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CAP cancer protocols
The College of American Pathologists (CAP) is the leading organization for board-certified pathologists. CAP serves patients, pathologists and the public by fostering and advocating excellence in the worldwide practice of pathology and laboratory medicine. CAP contributes to the International Collaboration on Cancer Reporting (ICCR) for the development of global evidence-based core data sets.
For more information, please visit the ICCR website and latest versions of the CAP Cancer Protocols:
- CAP Cancer Protocols in PDF and MS Word
- Summary of Revisions to CAP Cancer Protocols after the 2009 Release
TNM tumour classification
Effective care for cancer patients means considering the cancer’s site of origin, its histological type, and its extent. The globally accepted method for describing the extent of cancer is the Tumour-Node-Metastasis classification system. TNM is based on the anatomical extent of disease, and is an important component of both patient care and research.
The seventh edition of TNM Classification of Malignant Tumours has been published by the International Union against Cancer (UICC) and the American Joint Committee on Cancer (AJCC).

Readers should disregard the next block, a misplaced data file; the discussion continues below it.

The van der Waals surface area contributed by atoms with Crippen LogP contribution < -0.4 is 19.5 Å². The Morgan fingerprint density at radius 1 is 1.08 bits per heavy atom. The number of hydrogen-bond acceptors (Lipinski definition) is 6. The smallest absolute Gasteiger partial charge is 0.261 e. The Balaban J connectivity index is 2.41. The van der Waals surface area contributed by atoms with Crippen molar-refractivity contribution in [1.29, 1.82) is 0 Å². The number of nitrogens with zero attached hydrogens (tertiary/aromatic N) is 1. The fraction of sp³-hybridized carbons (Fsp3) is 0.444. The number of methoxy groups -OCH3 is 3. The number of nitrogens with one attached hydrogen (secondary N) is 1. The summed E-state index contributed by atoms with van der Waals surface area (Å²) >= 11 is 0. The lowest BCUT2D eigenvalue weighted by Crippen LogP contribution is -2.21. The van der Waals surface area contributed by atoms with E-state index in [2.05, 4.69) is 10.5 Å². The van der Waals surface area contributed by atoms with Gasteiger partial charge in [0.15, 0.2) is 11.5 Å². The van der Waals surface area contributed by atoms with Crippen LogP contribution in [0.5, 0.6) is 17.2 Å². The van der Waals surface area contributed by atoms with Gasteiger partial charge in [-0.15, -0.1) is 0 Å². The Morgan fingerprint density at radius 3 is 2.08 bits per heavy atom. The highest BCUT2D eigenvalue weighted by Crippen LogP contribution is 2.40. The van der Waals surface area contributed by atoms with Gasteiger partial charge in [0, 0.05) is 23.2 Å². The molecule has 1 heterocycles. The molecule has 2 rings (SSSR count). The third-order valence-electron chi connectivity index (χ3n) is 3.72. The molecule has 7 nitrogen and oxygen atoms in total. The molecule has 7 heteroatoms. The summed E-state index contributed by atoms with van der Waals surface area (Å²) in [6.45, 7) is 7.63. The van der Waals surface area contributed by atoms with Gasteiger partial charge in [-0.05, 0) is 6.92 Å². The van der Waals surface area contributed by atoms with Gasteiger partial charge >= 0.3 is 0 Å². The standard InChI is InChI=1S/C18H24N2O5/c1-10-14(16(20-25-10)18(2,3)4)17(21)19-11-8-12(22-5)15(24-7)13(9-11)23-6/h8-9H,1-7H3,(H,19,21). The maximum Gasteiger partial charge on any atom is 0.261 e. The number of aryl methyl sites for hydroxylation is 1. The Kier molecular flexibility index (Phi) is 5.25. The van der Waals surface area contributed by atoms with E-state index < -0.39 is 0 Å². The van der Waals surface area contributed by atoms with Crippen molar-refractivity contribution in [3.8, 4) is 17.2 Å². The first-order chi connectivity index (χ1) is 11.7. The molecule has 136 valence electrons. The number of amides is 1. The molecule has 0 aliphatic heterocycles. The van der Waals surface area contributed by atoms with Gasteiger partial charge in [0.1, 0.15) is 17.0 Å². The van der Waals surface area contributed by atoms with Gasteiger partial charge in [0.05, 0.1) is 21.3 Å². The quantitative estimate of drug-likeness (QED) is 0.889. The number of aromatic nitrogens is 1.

For more information, please visit the UICC and AJCC websites:
Established in 1987, the North American Association of Central Cancer Registries, Inc. (NAACCR, Inc.), is a professional organization that develops and promotes uniform data standards for cancer registration. The NAACCR also provides education and training, certifies population-based registries, and aggregates and publishes data from central cancer registries. The NAACCR promotes the use of cancer surveillance data and systems for cancer control and epidemiologic research, public health programs and patient care to reduce the burden of cancer in North America.
For more information on publications, training, and standards and registry operations, please visit:
The Collaborative Stage Data Collection System is a carefully selected, medically relevant set of data items that describe how far a cancer has spread at the time of diagnosis. Most of the data items have traditionally been collected by cancer registries, including tumor size, extension, lymph node status, and metastatic status. New items were created to collect information necessary for the conversion algorithms, including the evaluation fields that describe how the collected data were determined, and site/histology specific factors that are necessary to derive the final stage grouping for certain primary cancers.
For more information, please visit: